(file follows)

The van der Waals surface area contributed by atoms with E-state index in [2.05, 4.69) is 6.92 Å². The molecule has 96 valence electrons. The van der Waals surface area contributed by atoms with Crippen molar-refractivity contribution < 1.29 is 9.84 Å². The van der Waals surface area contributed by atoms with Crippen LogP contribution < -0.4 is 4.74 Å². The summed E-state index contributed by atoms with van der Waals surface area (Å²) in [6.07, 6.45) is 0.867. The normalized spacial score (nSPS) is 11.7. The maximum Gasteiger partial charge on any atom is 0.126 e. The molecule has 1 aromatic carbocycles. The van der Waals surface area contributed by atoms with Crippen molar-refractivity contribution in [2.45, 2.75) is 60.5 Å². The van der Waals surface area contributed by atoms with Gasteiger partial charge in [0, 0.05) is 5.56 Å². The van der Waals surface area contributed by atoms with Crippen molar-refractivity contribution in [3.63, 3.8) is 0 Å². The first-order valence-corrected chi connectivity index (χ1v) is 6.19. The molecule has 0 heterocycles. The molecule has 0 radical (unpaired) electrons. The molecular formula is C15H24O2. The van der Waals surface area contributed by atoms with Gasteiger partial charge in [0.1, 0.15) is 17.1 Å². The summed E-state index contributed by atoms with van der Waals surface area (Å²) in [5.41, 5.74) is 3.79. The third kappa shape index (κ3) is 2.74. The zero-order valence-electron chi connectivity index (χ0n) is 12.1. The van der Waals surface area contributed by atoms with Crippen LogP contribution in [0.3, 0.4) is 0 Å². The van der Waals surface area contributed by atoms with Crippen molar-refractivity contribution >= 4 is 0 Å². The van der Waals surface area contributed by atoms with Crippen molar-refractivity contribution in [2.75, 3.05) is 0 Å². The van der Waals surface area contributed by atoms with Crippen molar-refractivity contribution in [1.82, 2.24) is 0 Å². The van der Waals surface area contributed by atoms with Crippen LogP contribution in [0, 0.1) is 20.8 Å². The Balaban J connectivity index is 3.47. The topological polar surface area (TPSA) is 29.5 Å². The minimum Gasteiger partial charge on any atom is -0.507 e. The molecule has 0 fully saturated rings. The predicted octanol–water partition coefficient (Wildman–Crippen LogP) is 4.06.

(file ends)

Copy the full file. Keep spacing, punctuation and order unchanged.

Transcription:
The van der Waals surface area contributed by atoms with E-state index in [2.05, 4.69) is 6.92 Å². The molecule has 96 valence electrons. The van der Waals surface area contributed by atoms with Crippen molar-refractivity contribution < 1.29 is 9.84 Å². The van der Waals surface area contributed by atoms with Crippen LogP contribution < -0.4 is 4.74 Å². The summed E-state index contributed by atoms with van der Waals surface area (Å²) in [6.07, 6.45) is 0.867. The normalized spacial score (nSPS) is 11.7. The maximum Gasteiger partial charge on any atom is 0.126 e. The molecule has 1 aromatic carbocycles. The van der Waals surface area contributed by atoms with Crippen molar-refractivity contribution in [2.45, 2.75) is 60.5 Å². The van der Waals surface area contributed by atoms with Gasteiger partial charge in [0, 0.05) is 5.56 Å². The van der Waals surface area contributed by atoms with Crippen molar-refractivity contribution in [3.63, 3.8) is 0 Å². The first-order valence-corrected chi connectivity index (χ1v) is 6.19. The molecule has 0 heterocycles. The molecule has 0 radical (unpaired) electrons. The molecular formula is C15H24O2. The van der Waals surface area contributed by atoms with Gasteiger partial charge in [0.1, 0.15) is 17.1 Å². The summed E-state index contributed by atoms with van der Waals surface area (Å²) in [5.41, 5.74) is 3.79. The third kappa shape index (κ3) is 2.74. The zero-order valence-electron chi connectivity index (χ0n) is 12.1. The van der Waals surface area contributed by atoms with Crippen LogP contribution in [0.3, 0.4) is 0 Å². The van der Waals surface area contributed by atoms with Crippen molar-refractivity contribution >= 4 is 0 Å². The van der Waals surface area contributed by atoms with Crippen molar-refractivity contribution in [2.75, 3.05) is 0 Å². The van der Waals surface area contributed by atoms with Crippen molar-refractivity contribution in [1.82, 2.24) is 0 Å². The van der Waals surface area contributed by atoms with Crippen LogP contribution in [0, 0.1) is 20.8 Å². The Balaban J connectivity index is 3.47. The topological polar surface area (TPSA) is 29.5 Å². The minimum Gasteiger partial charge on any atom is -0.507 e. The molecule has 0 fully saturated rings. The predicted octanol–water partition coefficient (Wildman–Crippen LogP) is 4.06.